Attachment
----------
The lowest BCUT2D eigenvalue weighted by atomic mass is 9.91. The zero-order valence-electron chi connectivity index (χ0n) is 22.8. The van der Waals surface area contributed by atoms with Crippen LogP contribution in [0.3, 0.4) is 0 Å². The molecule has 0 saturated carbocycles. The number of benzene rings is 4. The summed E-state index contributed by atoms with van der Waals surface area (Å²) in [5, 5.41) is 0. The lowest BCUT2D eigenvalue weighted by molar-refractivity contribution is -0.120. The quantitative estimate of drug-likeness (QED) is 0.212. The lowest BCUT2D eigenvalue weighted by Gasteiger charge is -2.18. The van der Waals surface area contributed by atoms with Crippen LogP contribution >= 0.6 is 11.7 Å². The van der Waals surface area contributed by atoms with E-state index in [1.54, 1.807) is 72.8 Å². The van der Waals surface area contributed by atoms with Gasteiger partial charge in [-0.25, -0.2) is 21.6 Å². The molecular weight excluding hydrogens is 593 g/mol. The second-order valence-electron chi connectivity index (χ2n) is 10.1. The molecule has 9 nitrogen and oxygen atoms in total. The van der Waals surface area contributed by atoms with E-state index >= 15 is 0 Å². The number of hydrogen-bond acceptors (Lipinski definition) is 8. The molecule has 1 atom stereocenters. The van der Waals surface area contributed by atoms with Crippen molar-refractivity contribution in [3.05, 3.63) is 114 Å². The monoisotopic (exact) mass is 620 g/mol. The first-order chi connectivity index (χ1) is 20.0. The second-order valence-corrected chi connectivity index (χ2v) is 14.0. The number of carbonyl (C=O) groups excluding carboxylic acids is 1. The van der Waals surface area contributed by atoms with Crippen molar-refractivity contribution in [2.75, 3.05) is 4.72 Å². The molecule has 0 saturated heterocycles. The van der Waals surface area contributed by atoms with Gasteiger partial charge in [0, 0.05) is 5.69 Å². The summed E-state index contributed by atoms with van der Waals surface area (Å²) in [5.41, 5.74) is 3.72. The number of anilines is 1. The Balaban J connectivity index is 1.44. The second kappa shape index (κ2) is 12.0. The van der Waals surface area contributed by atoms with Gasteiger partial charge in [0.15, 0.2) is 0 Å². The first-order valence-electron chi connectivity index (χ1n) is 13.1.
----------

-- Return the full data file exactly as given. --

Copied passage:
The lowest BCUT2D eigenvalue weighted by atomic mass is 9.91. The zero-order valence-electron chi connectivity index (χ0n) is 22.8. The van der Waals surface area contributed by atoms with Crippen LogP contribution in [0.3, 0.4) is 0 Å². The molecule has 0 saturated carbocycles. The number of benzene rings is 4. The summed E-state index contributed by atoms with van der Waals surface area (Å²) in [5, 5.41) is 0. The lowest BCUT2D eigenvalue weighted by molar-refractivity contribution is -0.120. The quantitative estimate of drug-likeness (QED) is 0.212. The lowest BCUT2D eigenvalue weighted by Gasteiger charge is -2.18. The van der Waals surface area contributed by atoms with Crippen LogP contribution >= 0.6 is 11.7 Å². The van der Waals surface area contributed by atoms with E-state index in [1.54, 1.807) is 72.8 Å². The van der Waals surface area contributed by atoms with Gasteiger partial charge in [-0.25, -0.2) is 21.6 Å². The molecular weight excluding hydrogens is 593 g/mol. The second-order valence-electron chi connectivity index (χ2n) is 10.1. The molecule has 9 nitrogen and oxygen atoms in total. The van der Waals surface area contributed by atoms with E-state index >= 15 is 0 Å². The number of hydrogen-bond acceptors (Lipinski definition) is 8. The molecule has 1 atom stereocenters. The van der Waals surface area contributed by atoms with Crippen molar-refractivity contribution in [3.05, 3.63) is 114 Å². The monoisotopic (exact) mass is 620 g/mol. The first-order chi connectivity index (χ1) is 20.0. The second-order valence-corrected chi connectivity index (χ2v) is 14.0. The number of carbonyl (C=O) groups excluding carboxylic acids is 1. The van der Waals surface area contributed by atoms with Crippen molar-refractivity contribution in [2.75, 3.05) is 4.72 Å². The molecule has 0 saturated heterocycles. The van der Waals surface area contributed by atoms with Gasteiger partial charge in [0, 0.05) is 5.69 Å². The summed E-state index contributed by atoms with van der Waals surface area (Å²) in [5.41, 5.74) is 3.72. The number of anilines is 1. The Balaban J connectivity index is 1.44. The second kappa shape index (κ2) is 12.0. The van der Waals surface area contributed by atoms with Gasteiger partial charge in [0.15, 0.2) is 0 Å². The first-order valence-electron chi connectivity index (χ1n) is 13.1.